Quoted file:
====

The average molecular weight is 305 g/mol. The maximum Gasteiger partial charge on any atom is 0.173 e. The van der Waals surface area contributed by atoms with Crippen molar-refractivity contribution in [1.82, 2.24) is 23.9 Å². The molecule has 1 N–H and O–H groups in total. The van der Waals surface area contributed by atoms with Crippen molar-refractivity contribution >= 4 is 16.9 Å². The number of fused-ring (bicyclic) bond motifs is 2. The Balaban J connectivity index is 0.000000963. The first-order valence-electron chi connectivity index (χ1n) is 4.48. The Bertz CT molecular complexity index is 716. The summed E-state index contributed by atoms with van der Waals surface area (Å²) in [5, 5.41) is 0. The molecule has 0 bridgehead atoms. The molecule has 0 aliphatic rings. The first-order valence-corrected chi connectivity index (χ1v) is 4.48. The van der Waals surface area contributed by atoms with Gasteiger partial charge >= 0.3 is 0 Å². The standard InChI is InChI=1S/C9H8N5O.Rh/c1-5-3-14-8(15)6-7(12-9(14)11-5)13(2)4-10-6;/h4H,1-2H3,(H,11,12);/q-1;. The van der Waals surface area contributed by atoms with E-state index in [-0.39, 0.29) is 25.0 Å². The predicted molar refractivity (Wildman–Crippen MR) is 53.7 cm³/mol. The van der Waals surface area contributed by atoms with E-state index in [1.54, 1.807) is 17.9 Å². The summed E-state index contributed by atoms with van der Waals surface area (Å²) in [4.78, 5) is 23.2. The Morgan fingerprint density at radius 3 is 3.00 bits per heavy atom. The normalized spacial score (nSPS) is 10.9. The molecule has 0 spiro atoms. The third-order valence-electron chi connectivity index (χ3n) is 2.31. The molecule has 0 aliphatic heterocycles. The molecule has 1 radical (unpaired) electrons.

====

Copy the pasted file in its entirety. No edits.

The average molecular weight is 305 g/mol. The maximum Gasteiger partial charge on any atom is 0.173 e. The van der Waals surface area contributed by atoms with Crippen molar-refractivity contribution in [1.82, 2.24) is 23.9 Å². The molecule has 1 N–H and O–H groups in total. The van der Waals surface area contributed by atoms with Crippen molar-refractivity contribution >= 4 is 16.9 Å². The number of fused-ring (bicyclic) bond motifs is 2. The Balaban J connectivity index is 0.000000963. The first-order valence-electron chi connectivity index (χ1n) is 4.48. The Bertz CT molecular complexity index is 716. The summed E-state index contributed by atoms with van der Waals surface area (Å²) in [5, 5.41) is 0. The molecule has 0 bridgehead atoms. The molecule has 0 aliphatic rings. The first-order valence-corrected chi connectivity index (χ1v) is 4.48. The van der Waals surface area contributed by atoms with Gasteiger partial charge >= 0.3 is 0 Å². The standard InChI is InChI=1S/C9H8N5O.Rh/c1-5-3-14-8(15)6-7(12-9(14)11-5)13(2)4-10-6;/h4H,1-2H3,(H,11,12);/q-1;. The van der Waals surface area contributed by atoms with E-state index in [-0.39, 0.29) is 25.0 Å². The predicted molar refractivity (Wildman–Crippen MR) is 53.7 cm³/mol. The van der Waals surface area contributed by atoms with E-state index in [1.54, 1.807) is 17.9 Å². The summed E-state index contributed by atoms with van der Waals surface area (Å²) in [4.78, 5) is 23.2. The Morgan fingerprint density at radius 3 is 3.00 bits per heavy atom. The normalized spacial score (nSPS) is 10.9. The molecule has 0 spiro atoms. The third-order valence-electron chi connectivity index (χ3n) is 2.31. The molecule has 0 aliphatic heterocycles. The molecule has 1 radical (unpaired) electrons.